In 1978 I heard a leading Australian Christian thinker say that the issues we will face globally in thirty years’ time will be:
It stuck in my mind all that time, partly because it seemed so incomprehensible at the time; and yet look at where we are now.
Over the last two years I have chaired the board of a local Primary School and next year the school is celebrating its centenary. The school has a significant number of children from Moslem families, this lead to a fascinating discussion about Religious Instruction at a recent Board meeting. However, in first term we also had to deal with a ‘facebook campaign of protests about the Canteen selling halal sausage rolls; I can confidently say that the school has not had to deal with that issue before!
It reminded me of a public meeting I attended a couple of years ago in the Northam Town Hall where many people had gathered to express their concerns about an immigration detention centre being built on the site of the old army camp. There was a lot of anger and noise until an old farmer got up to speak. His farm adjoins the site where refugees from other countries have been held at least twice previously. You could have heard a pin drop when he was speaking, as no one could argue with what he was saying from his own experience. While I cannot recall the exact words, he was fundamentally talking about shared humanity. It was both moving and powerful.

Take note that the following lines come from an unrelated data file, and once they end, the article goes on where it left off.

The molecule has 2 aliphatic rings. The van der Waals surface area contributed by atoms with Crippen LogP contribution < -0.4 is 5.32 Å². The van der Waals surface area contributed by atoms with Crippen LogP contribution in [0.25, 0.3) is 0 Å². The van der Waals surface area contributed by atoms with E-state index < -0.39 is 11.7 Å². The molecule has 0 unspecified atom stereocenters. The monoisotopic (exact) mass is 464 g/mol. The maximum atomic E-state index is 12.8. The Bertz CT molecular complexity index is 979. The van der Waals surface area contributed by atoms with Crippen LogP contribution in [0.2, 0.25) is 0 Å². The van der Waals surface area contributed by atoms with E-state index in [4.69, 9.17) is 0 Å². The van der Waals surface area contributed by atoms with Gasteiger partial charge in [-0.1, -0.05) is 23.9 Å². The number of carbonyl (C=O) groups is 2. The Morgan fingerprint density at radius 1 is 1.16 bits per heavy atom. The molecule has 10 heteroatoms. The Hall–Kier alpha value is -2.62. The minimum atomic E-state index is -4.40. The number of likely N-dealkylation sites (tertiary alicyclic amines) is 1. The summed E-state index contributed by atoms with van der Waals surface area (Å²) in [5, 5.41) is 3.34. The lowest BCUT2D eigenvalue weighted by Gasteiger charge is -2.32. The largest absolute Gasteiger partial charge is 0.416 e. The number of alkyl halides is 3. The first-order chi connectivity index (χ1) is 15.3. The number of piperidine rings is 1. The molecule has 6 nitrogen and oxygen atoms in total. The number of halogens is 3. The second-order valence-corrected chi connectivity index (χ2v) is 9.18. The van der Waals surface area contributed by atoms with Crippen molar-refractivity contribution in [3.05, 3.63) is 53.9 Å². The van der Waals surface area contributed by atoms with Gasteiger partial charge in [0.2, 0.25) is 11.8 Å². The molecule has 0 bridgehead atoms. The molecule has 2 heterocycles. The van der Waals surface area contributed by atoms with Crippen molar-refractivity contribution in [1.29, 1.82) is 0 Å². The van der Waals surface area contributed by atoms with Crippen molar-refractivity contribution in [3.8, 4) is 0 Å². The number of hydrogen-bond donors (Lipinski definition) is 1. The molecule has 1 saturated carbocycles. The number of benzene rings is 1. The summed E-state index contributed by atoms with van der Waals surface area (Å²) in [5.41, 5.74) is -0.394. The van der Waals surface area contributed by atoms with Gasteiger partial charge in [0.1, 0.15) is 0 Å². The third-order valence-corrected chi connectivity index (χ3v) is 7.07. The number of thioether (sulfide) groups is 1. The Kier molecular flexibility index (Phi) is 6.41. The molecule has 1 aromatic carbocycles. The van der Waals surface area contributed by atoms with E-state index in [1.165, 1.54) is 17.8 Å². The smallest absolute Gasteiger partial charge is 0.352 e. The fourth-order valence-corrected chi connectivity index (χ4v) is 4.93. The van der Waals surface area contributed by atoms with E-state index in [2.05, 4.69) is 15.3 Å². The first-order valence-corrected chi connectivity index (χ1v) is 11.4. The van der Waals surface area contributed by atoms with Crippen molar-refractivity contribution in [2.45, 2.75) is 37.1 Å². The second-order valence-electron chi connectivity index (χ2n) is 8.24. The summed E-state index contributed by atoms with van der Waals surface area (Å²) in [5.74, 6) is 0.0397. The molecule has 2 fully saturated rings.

Australia is a very different place to what it was 35 years ago. some politicians and some parts of the media thrive on maintaining a discourse about the ‘otherness‘ of those seeking asylum. In contrast to emphasising the otherness, we need to constantly remind people of our shared humanity,
Arun Kundnani is one of Britain’s best political writers, neither hectoring nor drily academic but compelling and sharply intelligent. His recent book The Muslims are Coming: Islamophobia, Extremism, and the Domestic War on Terror is vastly more intelligent than the usual “war on terror” material, focuses on the war’s domestic edge in Britain and America. He writes: “the basic political question thrown up by multiculturalism: how can a common way of life, together with full participation from all parts of society, be created?”
The answer should be self-evident: “A strong, active and confident Muslim community enjoying its civic rights to the full.” Yet policy and politics has ended by criminalising Muslim opinion, silencing speech and increasing social division.
Australia is a very different place to what it was even 20 years ago; we need to grapple with these issues constructively and, no doubt, in some places we already are. We need to think about inclusion in a pro-active kind of way and, perhaps, this means that we will provide halal sausage rolls.